Automation

Police Need Training to Handle AVs Properly, Waymo Says

The self-driving car company says police will need guidance on how to interact with the rapidly emerging tech in the real world.

by Carolyn Said / October 18, 2018
Aug. 6, 2017 Mountain View/Ca/USA - Waymo self driving car cruising on a street, Silicon Valley Shutterstock

(TNS) —— What happens when a police officer pulls over a self-driving car? After all, there won’t be a driver to say, “Is anything wrong, officer?” and provide a driver’s license, insurance and registration documents.

The solution, according to the self-driving car company Waymo, is in educating law enforcement officials. On Wednesday, Waymo — a unit of Google parent company Alphabet — released a plan for how officers can interact with its cars.

The basic idea: Police, fire departments and other first responders can call a 24/7 telephone hotline to speak to Waymo representatives, giving them the car license plate and location. Officers — or passengers — can also press a “Live Help” button inside the car on the ceiling to reach Waymo reps.

Vehicle documents — owner information, registration and insurance — will be stored in containers affixed to the front sun visors on both the “driver” and passenger side.

Waymo said its cars can detect when they’re involved in a collision, and will stop and immediately notify its fleet response specialists, who will call 911 and dispatch a Waymo support team to the scene.

Its plans give guidance for officers on how to make sure the car doesn’t drive away (the cars will not self-drive if airbags have been deployed, a door is open, the gear is in park or the parking brake is applied), how to turn the cars off, how to open the trunk, how to disable electric power, and how to use tools such as Jaws of Life to extract passengers if necessary.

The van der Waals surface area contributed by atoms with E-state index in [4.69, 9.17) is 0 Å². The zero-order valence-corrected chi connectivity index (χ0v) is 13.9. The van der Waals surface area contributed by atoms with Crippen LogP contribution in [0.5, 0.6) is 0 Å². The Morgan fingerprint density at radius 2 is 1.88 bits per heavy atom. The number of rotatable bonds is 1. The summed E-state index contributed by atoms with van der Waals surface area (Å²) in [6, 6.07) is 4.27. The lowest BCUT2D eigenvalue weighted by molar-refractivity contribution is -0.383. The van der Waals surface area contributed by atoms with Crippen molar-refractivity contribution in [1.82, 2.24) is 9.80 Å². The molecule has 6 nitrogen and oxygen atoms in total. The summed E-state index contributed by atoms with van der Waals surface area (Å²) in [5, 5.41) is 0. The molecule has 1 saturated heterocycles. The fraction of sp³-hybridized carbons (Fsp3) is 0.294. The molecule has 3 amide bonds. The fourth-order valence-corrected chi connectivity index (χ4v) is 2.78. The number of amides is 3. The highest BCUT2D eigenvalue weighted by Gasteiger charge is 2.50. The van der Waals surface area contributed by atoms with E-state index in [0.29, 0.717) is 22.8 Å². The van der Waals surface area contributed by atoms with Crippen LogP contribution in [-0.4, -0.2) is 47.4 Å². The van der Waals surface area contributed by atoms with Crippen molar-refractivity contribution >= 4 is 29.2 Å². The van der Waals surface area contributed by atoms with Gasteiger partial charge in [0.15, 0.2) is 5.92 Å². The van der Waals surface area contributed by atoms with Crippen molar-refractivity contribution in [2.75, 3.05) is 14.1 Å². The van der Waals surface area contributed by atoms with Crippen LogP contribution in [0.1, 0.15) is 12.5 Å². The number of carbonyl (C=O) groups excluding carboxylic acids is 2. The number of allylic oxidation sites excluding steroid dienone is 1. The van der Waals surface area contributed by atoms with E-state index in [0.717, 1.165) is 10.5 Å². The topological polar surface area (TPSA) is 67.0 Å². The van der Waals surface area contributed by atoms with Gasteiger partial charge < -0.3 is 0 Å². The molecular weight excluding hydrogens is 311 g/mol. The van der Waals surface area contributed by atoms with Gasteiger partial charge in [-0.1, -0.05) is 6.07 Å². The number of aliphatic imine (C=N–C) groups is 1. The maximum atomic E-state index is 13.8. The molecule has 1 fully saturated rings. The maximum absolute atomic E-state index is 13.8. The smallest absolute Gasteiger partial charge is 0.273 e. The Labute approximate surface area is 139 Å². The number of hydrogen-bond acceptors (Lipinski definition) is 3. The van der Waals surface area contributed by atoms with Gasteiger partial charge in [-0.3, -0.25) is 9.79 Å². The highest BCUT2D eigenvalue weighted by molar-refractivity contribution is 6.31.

Once the cars are turned off, they can be towed like any conventional vehicle.

“Since our technology is new, part of that commitment means working closely with public safety officials and first responders so they understand how our vehicles work and can be prepared for any situation on the road including emergencies, collisions and other scenarios where there is no Waymo employee in the driverless car,” Waymo spokeswoman Alexis Georgeson said in a statement.

She said the company is the first to publish a plan for emergency responders to interact with its robot cars.

Waymo’s self-driving minivans have been involved in scattered fender-bender accidents, often when human-driven cars sideswipe or rear-end them.

One accident in June was different, however. In that case, a safety driver “inadvertently disengaged the system from autonomous mode into manual mode, but did not retain control of the vehicle, causing it to drift out of its lane and into the median,” the company said in a statement. No other vehicles were involved, and the driver was not injured.

The Information reported in October that the solo driver had dozed at the wheel. Waymo would not comment on that report’s accuracy, but reiterated that it has a “strong culture of safety” and is “constantly improving our best practices, including those for driver attentiveness.”

Waymo pioneered self-driving and now tests scores of autonomous Chrysler Pacifica minivans in California and Arizona. In Arizona, it ditched backup drivers for some of its fleet a year ago. In California, it has applied for a permit to test cars without drivers, but meanwhile they operate with a person behind the wheel.

©2018 the San Francisco Chronicle. Distributed by Tribune Content Agency, LLC.